Am I Really Every Version of Myself I've Made? (feat. my dad)

  • Submitted on time! Mar 12, 2023
First Words

What a challenging and interesting prompt!

First, the borrowed line is “I’m every version of myself I made.” (Memoir V by Rodolfo Avelar)

Second, I was home for a few days, so I got my dad who likes to write his own poetry and occasionally music to help me out with this one. He’s a mindfulness teacher and a very philosophical man, so he loved the chance to take this line about the “self” and had no trouble composing the poem you hear on this track. Thanks, dad! While I was home we also worked together on the melody for the acapella moment and recorded him singing it.

Beyond that, I got home today and had a few hours to figure out the music to accompany this thing.

At first, I was uninspired, but with persistence a few things started to emerge (ahh the magic of deadlines and accountability to help push you past writer’s block!)

Using one minor chord and different variations presented itself as the only real harmonic movement I wanted. Then came embellishments with other guitar parts, and ultimately the bass on my wall saying, “You haven’t played me in a while,” led me to add some melodic bass moments as well.

However, I feel most of the interesting stuff happened in the mix. I started to have this image of this being like a lost recording from a 60s/70s vinyl from a Buddhist poet and his collective, and that led me to make some strange decisions I typically wouldn’t. I had to tell my audiophile self to step aside and let me make this track dirtier, grittier, less “good sounding” then I’m comfortable with, and that was an interesting challenge. However, I hope it meant I was successful in giving it the chance to match the creative vision I ended up having for it.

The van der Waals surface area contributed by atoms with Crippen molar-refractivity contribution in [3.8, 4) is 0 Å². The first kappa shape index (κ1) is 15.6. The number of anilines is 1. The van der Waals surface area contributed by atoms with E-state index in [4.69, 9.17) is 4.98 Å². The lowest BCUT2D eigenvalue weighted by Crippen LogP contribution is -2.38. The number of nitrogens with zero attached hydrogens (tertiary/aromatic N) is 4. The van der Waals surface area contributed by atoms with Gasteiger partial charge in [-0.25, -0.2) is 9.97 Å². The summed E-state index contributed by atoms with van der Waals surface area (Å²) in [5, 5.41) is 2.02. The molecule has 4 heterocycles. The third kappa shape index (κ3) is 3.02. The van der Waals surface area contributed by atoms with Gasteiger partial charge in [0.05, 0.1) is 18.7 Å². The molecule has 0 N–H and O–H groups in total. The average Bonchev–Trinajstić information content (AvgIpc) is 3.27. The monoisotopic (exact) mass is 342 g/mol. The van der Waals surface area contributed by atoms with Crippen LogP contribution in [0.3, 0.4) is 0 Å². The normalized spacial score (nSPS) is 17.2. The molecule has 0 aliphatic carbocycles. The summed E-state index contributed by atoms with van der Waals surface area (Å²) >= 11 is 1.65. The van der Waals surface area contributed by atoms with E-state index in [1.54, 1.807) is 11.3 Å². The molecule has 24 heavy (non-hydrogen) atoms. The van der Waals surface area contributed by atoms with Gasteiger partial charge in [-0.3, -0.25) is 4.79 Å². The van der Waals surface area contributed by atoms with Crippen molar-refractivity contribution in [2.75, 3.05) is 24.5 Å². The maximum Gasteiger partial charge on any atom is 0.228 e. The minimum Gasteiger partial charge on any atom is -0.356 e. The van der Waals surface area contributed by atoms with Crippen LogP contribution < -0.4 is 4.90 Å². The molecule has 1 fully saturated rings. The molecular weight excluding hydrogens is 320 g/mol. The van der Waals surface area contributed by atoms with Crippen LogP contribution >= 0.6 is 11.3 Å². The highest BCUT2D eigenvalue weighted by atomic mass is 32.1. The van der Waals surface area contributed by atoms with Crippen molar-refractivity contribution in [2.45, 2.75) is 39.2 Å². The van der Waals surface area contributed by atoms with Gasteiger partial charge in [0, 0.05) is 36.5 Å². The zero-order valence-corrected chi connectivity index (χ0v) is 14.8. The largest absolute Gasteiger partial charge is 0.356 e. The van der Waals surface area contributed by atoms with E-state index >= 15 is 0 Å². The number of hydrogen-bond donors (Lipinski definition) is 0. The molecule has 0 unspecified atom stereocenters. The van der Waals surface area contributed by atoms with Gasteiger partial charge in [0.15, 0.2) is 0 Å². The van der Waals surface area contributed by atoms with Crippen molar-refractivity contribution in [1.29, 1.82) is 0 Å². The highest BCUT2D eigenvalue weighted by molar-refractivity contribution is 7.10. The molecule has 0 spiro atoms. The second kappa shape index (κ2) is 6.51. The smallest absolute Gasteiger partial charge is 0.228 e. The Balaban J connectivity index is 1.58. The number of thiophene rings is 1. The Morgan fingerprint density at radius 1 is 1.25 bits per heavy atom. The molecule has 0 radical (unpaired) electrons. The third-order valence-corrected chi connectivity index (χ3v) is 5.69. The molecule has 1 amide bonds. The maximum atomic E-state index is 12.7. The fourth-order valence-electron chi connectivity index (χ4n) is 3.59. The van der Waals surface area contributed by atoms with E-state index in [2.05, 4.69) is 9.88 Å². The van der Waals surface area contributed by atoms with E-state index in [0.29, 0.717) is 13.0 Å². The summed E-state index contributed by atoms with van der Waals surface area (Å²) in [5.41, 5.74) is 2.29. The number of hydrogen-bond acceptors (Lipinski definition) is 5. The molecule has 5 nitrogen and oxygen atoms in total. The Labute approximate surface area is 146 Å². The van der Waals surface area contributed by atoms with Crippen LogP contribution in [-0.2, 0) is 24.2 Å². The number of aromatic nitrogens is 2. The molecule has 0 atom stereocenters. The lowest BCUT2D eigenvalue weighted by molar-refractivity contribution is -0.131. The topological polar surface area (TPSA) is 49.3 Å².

Am I really every version of myself I’ve made?

Am I really the story that I tell myself?

Who am I? And who am I not?

I tell myself that I’m every version of myself I made.

I tell the story of my wounds,

I tell the story of my victories,

always craving affection, always craving admiration.

I’m every version of myself I’ve made, and I’m none of that.

I’m just a mental construct,

an edifice of my imagination,

a story that I have created and keep retelling.

Time to stop and look deeply.

Time to stop and ask the questions:

Am I really every version of myself that I’ve made?

Who am I when I am not who I think I am?

And what remains after all that I think I am is gone?

Looking for feedback on

Did I achieve the desired effect with the mix to make it feel like a lost vinyl recording from decades past? Could I have pushed it even further? Are there any guitar or bass melodic moments that worked and/or didn't work for you?


daeclan March 27, 2023 9:17pm

love the dad feature (!) and the general approach, it feels like an album outro. the implication of what your father is saying, and how it echos through your music is so rad. it creates a liminal space, i can almost hear the multiverses spiraling out of this like a never-ending mandelbrot set. really cool interpretation of the assignment, and what a deep introspective instrumental to boot. nice!

Ben March 17, 2023 11:45am

this is sick. it’s a vibe and it belongs on TV and you should get a small royalty check in the mail every month.

I agree with nick and ryan in general about the vinyl sound etc.

There’s def no official or correct way to make things sound old (sometimes the best way to oldify a sound is to have no idea what youre doing and just mess up the sound with “bad” EQing, weird distortion, ugly noise etc), but i think the main culprit that makes it not quite sound authentically antique is that there’s too much variation in qualities.